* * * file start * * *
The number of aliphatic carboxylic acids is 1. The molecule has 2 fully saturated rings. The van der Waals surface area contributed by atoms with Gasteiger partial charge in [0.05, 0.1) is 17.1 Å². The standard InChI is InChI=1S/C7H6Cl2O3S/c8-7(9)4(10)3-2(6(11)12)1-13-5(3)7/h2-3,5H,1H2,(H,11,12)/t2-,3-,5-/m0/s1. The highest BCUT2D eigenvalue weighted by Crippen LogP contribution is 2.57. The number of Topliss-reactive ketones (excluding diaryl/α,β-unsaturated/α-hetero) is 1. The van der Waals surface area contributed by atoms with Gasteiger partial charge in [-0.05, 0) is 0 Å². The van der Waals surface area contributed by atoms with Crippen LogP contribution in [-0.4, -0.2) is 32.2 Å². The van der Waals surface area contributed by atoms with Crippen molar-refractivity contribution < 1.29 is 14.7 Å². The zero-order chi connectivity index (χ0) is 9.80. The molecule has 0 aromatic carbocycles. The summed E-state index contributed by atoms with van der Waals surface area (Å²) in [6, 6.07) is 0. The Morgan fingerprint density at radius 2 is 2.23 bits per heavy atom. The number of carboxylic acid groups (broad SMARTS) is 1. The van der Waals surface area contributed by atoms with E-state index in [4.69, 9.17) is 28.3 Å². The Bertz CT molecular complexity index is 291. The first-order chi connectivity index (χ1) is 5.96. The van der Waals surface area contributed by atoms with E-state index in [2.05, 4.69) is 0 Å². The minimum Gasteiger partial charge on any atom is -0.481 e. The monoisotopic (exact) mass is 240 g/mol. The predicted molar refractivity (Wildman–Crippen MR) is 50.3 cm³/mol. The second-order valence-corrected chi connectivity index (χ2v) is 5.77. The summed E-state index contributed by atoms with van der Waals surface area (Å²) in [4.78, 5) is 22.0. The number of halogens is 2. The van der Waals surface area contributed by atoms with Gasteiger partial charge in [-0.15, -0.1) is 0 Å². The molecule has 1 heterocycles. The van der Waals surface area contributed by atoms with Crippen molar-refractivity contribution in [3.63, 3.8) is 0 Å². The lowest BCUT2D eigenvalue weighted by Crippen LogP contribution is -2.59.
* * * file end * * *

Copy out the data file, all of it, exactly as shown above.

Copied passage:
The number of aliphatic carboxylic acids is 1. The molecule has 2 fully saturated rings. The van der Waals surface area contributed by atoms with Gasteiger partial charge in [0.05, 0.1) is 17.1 Å². The standard InChI is InChI=1S/C7H6Cl2O3S/c8-7(9)4(10)3-2(6(11)12)1-13-5(3)7/h2-3,5H,1H2,(H,11,12)/t2-,3-,5-/m0/s1. The highest BCUT2D eigenvalue weighted by Crippen LogP contribution is 2.57. The number of Topliss-reactive ketones (excluding diaryl/α,β-unsaturated/α-hetero) is 1. The van der Waals surface area contributed by atoms with Gasteiger partial charge in [-0.05, 0) is 0 Å². The van der Waals surface area contributed by atoms with Crippen LogP contribution in [-0.4, -0.2) is 32.2 Å². The van der Waals surface area contributed by atoms with Crippen molar-refractivity contribution < 1.29 is 14.7 Å². The zero-order chi connectivity index (χ0) is 9.80. The molecule has 0 aromatic carbocycles. The summed E-state index contributed by atoms with van der Waals surface area (Å²) in [6, 6.07) is 0. The Morgan fingerprint density at radius 2 is 2.23 bits per heavy atom. The number of carboxylic acid groups (broad SMARTS) is 1. The van der Waals surface area contributed by atoms with E-state index in [4.69, 9.17) is 28.3 Å². The Bertz CT molecular complexity index is 291. The first-order chi connectivity index (χ1) is 5.96. The van der Waals surface area contributed by atoms with E-state index in [2.05, 4.69) is 0 Å². The minimum Gasteiger partial charge on any atom is -0.481 e. The monoisotopic (exact) mass is 240 g/mol. The predicted molar refractivity (Wildman–Crippen MR) is 50.3 cm³/mol. The second-order valence-corrected chi connectivity index (χ2v) is 5.77. The summed E-state index contributed by atoms with van der Waals surface area (Å²) in [4.78, 5) is 22.0. The number of halogens is 2. The van der Waals surface area contributed by atoms with Gasteiger partial charge in [-0.15, -0.1) is 0 Å². The molecule has 1 heterocycles. The van der Waals surface area contributed by atoms with Crippen molar-refractivity contribution in [3.63, 3.8) is 0 Å². The lowest BCUT2D eigenvalue weighted by Crippen LogP contribution is -2.59.